ANTIQUES AND COLLECTING: Vintage mechanical bank brings in big bucks

By Terry and Kim Kovel

To deposit a coin in the Bonzo bank, you had to push his tummy. His tongue would come out of his mouth to deposit the coin inside. Many similar banks were made picturing other comic characters. (Photo by the Kovels)

This vintage bank is easy to date. It is a type of tin bank that is no longer popular, and the dog decorating the front was a comic cartoon star from the 1920s to the 1940s. This is the first famous Bonzo.

A live dog by that name became famous in the movies years later. Bonzo was first pictured in a British comic strip in 1922, but the bank was made in Germany by Saalheimer & Strauss. The company made toys, especially cars and motorcycles, until it was bought in 1936. The toys had an oval mark with two overlapping S letters on top of the word Success. There are two similar versions of the bank; a poem explaining how to deposit money is on the front of one type but not on the other.

Bertoia Auctions sold this mechanical bank for $1,800.


Q: Is an embossed metal Cracker Jack button stud worth anything? It has Sailor Jack, little dog Bingo and “Me for Crackerjack” on the front. It’s about 1-inch high and 3/4-inch wide.


A: Frederick Rueckheim began selling popcorn in 1871. He and his brother, Louis, sold a mixture of popcorn, peanuts and molasses at the Chicago World’s Fair in 1893. Louis copyrighted the recipe and the slogan, “The more you eat, the more you want,” in 1896. Coupons for prizes were added to the boxes in 1910. Sales increased dramatically after small prizes for children were included in the boxes beginning in 1912. Frederick’s grandson was the model for Sailor Jack, which was first used in advertisements in 1916. The first boxes with Sailor Jack were produced in 1918.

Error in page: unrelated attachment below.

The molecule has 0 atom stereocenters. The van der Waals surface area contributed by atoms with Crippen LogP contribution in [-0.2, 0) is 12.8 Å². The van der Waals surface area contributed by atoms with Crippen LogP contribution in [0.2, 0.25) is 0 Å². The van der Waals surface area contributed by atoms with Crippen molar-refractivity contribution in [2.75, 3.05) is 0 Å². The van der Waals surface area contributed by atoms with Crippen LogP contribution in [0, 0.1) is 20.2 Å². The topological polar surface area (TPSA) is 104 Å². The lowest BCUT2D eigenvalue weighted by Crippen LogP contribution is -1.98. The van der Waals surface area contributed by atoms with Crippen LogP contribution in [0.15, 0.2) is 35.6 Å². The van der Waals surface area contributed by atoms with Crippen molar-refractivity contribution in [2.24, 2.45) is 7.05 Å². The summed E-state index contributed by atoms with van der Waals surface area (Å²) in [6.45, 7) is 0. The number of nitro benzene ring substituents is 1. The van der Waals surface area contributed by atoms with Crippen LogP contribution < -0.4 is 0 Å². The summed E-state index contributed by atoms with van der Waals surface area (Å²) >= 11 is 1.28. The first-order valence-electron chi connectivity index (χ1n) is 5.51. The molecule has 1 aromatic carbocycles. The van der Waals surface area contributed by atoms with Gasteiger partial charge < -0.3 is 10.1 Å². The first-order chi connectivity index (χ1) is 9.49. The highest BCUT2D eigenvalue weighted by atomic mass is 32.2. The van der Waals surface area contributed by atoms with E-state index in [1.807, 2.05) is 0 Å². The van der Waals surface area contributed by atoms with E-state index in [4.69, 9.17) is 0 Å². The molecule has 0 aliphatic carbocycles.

Cracker Jack prizes are collectible, especially the old metal ones. Prizes were eliminated in 2016 and replaced by a game that can be played by scanning a URL code. A button stud like yours sold recently for $56. Cracker Jack is now part of Frito Lay.



Pewter candlesticks, fluted stem with swags, square base with cut corners, touch mark on base, Continental, c. 1800, 89 inches, pair $30.

Quilt, piecework, Steeple Chase pattern, blue cotton, white patterned fabrics, hand stitched with white backing, c. 1900, 56 1/2 x 82 1/2 inches, $110.

Jewelry, cuff links, round plaque, two raised lions’ heads roaring at each other, 14K yellow gold, oval bean-shaped back, art nouveau, plaque 5/8 inches, $365.

Folk art, mirror, hand, make-do, wood, chip carved frame and handle, teardrop shape, Pennsylvania, 19th century, 11 1/4 x 6 1/4 inches, $440.


TIP: Don’t store fabrics in plastic bags. Use a well-washed white pillowcase. Plastic holds moisture and the fabrics should breathe.


Learn about the record-setting prices scores of items have brought in recent years in the new Kovels’ Antiques & Collectibles Price Guide 2022. It’s the ONLY antiques price guide that empowers collectors with the most up-to-date price information based on actual sales and market data. Available in stores and online, it makes a great gift.


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